- The views. I love seeing long distances. Perhaps this explains my love of the Grand Canyon and treehouses. There are some great views from the trails.
- The wildlife. You pretty much always see wildlife on the trail, whether it is the ubiquitous birds and squirrels, the frequently-spotted deer, or the more rarely spotted snakes (yes, including rattlesnakes). Of course let’s not forget insects.
- The sense of adventure. My favorite times on the trail are actually when a storm is raging. I love when the creeks rise so high that they are a challenge to cross, and when there is a waterfall that crosses the Holstein Hill trail. It seems raw and exciting. Plus you often see more wildlife (like a flock of turkeys running in the rain) and fewer people.
- The friends I’ve made. By walking the trail so much, and running into volunteer trail Stewards and other regulars on the trail, I discovered a new source of good people to have in my life whom I appreciate.
- The chance to do good. Whether it is picking up trash on a daily basis, or pulling invasive weeds in the Spring-Summer, there are multiple ways you can make a difference on these precious properties. Knowing that your work is both making an impact and is appreciated (as I’m often told by visitors on the trail), is a gift indeed.
The trails in the hills above Sonoma are truly a treasure. Many people I’ve met have traveled some distance to enjoy them. So those of us who live nearby are well and truly blessed. I am thankful indeed, on this Thanksgiving.
Ripening Toyon berries in the rain.
Today was my first hike in the rain for the season and I was reminded what a joy it is. Hiking in the rain is a joy, you ask? Yes, it is to me, and for these reasons:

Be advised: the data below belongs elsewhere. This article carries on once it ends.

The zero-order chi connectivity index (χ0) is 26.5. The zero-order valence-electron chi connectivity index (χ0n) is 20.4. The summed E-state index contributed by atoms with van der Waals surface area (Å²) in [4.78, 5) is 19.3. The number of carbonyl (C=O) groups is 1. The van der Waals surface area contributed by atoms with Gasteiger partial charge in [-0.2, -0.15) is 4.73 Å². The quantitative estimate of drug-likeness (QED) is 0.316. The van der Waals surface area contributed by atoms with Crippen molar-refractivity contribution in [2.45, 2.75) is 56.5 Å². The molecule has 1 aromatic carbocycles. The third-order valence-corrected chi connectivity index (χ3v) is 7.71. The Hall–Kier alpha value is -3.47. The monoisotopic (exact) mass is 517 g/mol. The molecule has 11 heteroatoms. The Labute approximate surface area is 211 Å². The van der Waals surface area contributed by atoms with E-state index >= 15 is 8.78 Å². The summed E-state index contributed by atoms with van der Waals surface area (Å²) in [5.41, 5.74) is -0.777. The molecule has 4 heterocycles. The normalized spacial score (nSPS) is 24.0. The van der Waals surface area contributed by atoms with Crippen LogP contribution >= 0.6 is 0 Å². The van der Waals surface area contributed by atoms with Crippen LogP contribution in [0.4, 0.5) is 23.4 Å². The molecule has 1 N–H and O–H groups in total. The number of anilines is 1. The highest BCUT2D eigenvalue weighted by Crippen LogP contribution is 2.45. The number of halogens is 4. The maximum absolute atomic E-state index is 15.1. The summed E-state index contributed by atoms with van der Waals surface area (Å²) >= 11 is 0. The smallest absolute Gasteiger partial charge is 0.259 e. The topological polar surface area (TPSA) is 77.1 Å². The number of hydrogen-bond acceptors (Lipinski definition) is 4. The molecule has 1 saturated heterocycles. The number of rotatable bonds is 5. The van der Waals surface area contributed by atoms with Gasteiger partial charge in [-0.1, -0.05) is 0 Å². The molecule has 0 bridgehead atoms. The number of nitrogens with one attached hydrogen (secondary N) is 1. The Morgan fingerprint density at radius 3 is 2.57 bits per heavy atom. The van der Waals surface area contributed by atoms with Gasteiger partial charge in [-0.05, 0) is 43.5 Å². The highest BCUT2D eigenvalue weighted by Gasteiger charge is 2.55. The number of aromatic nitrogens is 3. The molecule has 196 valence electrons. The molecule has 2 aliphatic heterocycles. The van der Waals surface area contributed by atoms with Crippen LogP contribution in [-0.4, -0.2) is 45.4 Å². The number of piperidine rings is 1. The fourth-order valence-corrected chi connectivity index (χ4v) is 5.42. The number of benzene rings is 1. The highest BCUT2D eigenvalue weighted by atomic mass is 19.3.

- You tend to see fewer people and more wildlife.
- Colors are more vibrant.
- When runoff starts, it’s more exciting.
And if you have the right gear, you don’t get soaked. I have rain pants, waterproof hiking shoes, and a rain shell. But if it is raining only lightly I will often pull my rain shell through a caribiner and clip it to my belt, since if the storm is warm I can get more wet from sweat than a light rain. A ball cap helps keep rain off my glasses. So it’s really quite simple and even if you get a little wet, it’s just water. And the hiking is well worth it.
Given this, and the drought that we are still experiencing, I welcome the rain and wish for much more to come our way this winter. If you’re on the trail when it’s raining, look for me.
This is the time of year when the California Buckeye (Aesculus californica) earns its name. Named for the rather large seed pod they drop that resembles the eye of a deer, they are now easily found on the trail.
When they shed their covering they reveal a rich brown colored seed pod (see pic). Pacific Horticulture has this to say about the pods: “Though thoroughly inedible (unless leached of their toxins, as the Native Californians did), there is something irresistible about this seed, looking as if it had been carved, lacquered, and polished; few can resist picking up one or more, often pocketing them to be brought home for a show-and-tell with family or friends.”
Get them while they’re hot.